Venus, the brilliant evening “star” in the west at dusk in June, brightens nearly to its peak while closing in on faint Mars and Regulus. Golden Arcturus, high is south at dusk, is the brightest actual star currently visible at nighttime. The Summer Triangle in the east and Antares in the southeast announce the imminent arrival of the Milky Way. Jupiter dominates the predawn.

The June 2023 Sky Calendar illustrates many of the events described in this column. It, together with a constellation map for the month’s evening sky, is available by subscription at

Evenings: Venus reaches a maximum of 45° to the upper left of the setting Sun on June 3, and brightens from magnitude -4.4 to -4.7 during June. On June 1, Venus is 68 million miles from Earth. Through a telescope, it then displays a disk 23” (arc seconds) across and half illuminated. On June 30, Venus is 46 million miles from our planet and shows a disk 34” across and one-third full. The crescent becomes large enough to detect even with binoculars, if observed in daylight or bright twilight, before the contrast of Venus against a darkening sky becomes too great. Seen from Reno, Venus on June 1 is 36° up at sunset, and sets 3.3 hours after the sun. On June 30, though Venus is still nearly 42° from the sun, it’s only 26° up in the west at sunset, and sets 2.3 hours after sunset.

Watch Venus close in on Mars! On June 1, Venus is 5.2° to the left of Pollux, and aligns with the Twins, Pollux and Castor, 4.5° apart. Mars is then 10.5° to the upper left of Venus. Binoculars show stars of the Beehive cluster surrounding Mars that evening and the next. Both planets are moving east against background stars throughout June—Venus by nearly 1°, slowing to about 0.6° per day, and Mars by 0.6° daily. The gap between Venus and Mars shrinks to 8° on June 8, and 7° on June 11. Use binoculars to watch Venus pass north of the Beehive June 12-14. The brilliant planet appears within 5° to the west (lower right) of Mars from June 19-July 10. Least separation of 3.6° occurs on June 30, with Venus still west of Mars. An approach of one planet within 5° of another without overtaking it is called a quasi-conjunction. The planets now begin to spread apart and won’t appear as close again until the latter half of February 2024.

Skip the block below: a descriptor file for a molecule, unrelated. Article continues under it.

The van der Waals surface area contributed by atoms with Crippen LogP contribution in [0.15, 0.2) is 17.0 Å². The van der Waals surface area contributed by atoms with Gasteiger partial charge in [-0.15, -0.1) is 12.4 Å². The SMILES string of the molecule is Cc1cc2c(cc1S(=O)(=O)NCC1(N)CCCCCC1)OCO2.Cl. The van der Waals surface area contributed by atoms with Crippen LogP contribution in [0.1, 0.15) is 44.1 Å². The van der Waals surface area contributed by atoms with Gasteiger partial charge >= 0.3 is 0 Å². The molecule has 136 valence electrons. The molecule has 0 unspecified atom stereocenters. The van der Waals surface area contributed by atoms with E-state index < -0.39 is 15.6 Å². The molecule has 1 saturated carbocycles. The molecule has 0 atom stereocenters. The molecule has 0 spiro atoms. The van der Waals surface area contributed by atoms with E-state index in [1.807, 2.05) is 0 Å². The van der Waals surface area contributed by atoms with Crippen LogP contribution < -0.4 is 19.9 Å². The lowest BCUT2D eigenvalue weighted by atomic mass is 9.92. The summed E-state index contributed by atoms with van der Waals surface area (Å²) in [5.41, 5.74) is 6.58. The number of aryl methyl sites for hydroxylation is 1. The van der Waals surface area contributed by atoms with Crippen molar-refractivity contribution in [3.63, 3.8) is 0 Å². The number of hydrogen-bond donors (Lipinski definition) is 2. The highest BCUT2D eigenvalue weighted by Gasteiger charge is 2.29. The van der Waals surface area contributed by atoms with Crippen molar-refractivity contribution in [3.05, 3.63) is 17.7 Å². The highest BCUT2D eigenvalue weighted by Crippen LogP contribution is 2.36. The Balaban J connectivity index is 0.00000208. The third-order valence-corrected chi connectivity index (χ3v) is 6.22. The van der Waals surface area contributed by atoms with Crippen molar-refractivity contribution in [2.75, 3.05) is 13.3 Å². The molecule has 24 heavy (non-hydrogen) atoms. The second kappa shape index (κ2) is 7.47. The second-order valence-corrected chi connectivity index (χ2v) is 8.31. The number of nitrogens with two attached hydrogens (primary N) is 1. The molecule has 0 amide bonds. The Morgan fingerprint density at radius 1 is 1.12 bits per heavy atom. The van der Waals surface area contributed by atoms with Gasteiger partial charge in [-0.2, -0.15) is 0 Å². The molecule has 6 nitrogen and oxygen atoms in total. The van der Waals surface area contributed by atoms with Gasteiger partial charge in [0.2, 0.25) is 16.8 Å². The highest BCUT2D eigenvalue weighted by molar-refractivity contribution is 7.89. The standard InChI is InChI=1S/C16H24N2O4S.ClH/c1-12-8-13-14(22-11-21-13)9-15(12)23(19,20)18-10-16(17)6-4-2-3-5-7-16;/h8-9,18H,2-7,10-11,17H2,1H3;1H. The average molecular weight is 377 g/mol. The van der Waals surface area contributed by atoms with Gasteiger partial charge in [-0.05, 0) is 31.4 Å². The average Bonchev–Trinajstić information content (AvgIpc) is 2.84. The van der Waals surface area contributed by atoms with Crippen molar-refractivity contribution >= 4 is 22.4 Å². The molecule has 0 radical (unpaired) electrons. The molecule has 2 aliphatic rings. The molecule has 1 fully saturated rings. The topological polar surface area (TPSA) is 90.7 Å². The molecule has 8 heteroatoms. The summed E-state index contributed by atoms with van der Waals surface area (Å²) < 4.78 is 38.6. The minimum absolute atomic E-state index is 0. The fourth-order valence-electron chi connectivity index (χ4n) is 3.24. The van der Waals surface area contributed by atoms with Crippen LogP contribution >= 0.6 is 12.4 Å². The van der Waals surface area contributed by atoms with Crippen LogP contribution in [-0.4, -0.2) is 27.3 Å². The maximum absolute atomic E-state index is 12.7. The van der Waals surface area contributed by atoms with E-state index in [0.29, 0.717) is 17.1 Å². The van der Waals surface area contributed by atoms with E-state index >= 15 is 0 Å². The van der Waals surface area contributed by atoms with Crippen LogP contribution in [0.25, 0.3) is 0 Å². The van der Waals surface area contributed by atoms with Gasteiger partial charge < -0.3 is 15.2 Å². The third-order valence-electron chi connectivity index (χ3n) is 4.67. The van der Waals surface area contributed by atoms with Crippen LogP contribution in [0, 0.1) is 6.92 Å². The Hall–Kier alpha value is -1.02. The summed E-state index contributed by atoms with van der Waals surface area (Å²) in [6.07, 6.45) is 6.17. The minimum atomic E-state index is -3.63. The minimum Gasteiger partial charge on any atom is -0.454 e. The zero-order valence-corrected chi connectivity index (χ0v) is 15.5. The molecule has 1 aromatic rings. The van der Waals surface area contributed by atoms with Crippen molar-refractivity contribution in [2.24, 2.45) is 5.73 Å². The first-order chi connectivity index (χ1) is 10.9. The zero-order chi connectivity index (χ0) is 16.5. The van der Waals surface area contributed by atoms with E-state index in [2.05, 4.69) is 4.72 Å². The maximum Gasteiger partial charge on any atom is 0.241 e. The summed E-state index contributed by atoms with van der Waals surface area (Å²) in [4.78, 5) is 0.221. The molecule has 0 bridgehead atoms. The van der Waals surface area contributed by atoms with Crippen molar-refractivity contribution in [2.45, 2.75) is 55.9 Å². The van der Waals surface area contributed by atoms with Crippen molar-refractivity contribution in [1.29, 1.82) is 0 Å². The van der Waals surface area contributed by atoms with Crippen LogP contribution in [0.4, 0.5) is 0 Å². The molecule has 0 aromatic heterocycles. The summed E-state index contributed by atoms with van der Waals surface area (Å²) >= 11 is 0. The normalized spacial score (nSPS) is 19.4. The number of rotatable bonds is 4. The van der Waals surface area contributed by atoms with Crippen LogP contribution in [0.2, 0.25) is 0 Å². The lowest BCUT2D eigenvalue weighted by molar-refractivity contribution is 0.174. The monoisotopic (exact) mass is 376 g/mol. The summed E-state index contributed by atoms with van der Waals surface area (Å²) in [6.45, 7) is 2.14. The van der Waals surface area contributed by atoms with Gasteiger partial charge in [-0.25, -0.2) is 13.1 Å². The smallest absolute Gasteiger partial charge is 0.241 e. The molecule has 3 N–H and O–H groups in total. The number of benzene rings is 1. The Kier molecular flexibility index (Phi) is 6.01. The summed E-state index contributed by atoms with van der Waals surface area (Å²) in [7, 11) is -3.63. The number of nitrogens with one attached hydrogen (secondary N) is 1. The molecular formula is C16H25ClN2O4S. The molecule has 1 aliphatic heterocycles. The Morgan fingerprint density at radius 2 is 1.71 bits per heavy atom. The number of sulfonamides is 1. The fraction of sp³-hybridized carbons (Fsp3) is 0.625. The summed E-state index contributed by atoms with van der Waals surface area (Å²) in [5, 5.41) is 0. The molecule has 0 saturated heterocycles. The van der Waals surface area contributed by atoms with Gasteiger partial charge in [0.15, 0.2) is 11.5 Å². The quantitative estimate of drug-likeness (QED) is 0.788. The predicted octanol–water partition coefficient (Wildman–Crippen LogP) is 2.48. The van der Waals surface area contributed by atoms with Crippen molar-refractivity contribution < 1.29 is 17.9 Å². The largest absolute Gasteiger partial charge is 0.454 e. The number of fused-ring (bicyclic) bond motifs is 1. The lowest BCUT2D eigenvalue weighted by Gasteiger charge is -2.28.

Mornings: Jupiter, of magnitude -2.1 to -2.2 in Aries, is the standout object of dawn, starting low in the east and climbing as the month progresses. Saturn, of magnitude +0.9 to +0.7, begins June in the southeast, and climbs higher toward the south. Saturn begins retrograde on June 17, 4.8° west-southwest of fourth-magnitude Lambda in Aquarius. Around then, the rings are tipped 7.3° from edge-on, the least for this year. On June 19, 2.5 years after their very close pairing in December 2020, Jupiter and Saturn are 60° apart. Mercury has a very poor apparition for northerners, climbing only 2° above the horizon in mid-twilight early in June, as seen from Reno. Using binoculars June 1-17, look 13° to 34° to the lower left of Jupiter. The waning moon at dawn appears near Saturn on June 9 and 10, near Jupiter on the 14th, and near Mercury on the 16th

Moonlight, all night: On the night of June 3-4, the full strawberry moon appears 4° to the lower left of Antares at dusk, and 7° to the upper left of the star at dawn.

The moon returns to the early evening sky on June 18 as a thin, 1 percent crescent, very low in the west-northwest, 34° to the lower right of Venus 30-40 minutes after sunset. It will provide a chance to catch the young moon within 24 hours after new. To succeed, seek out a spot where mountains won’t block your view, and use binoculars.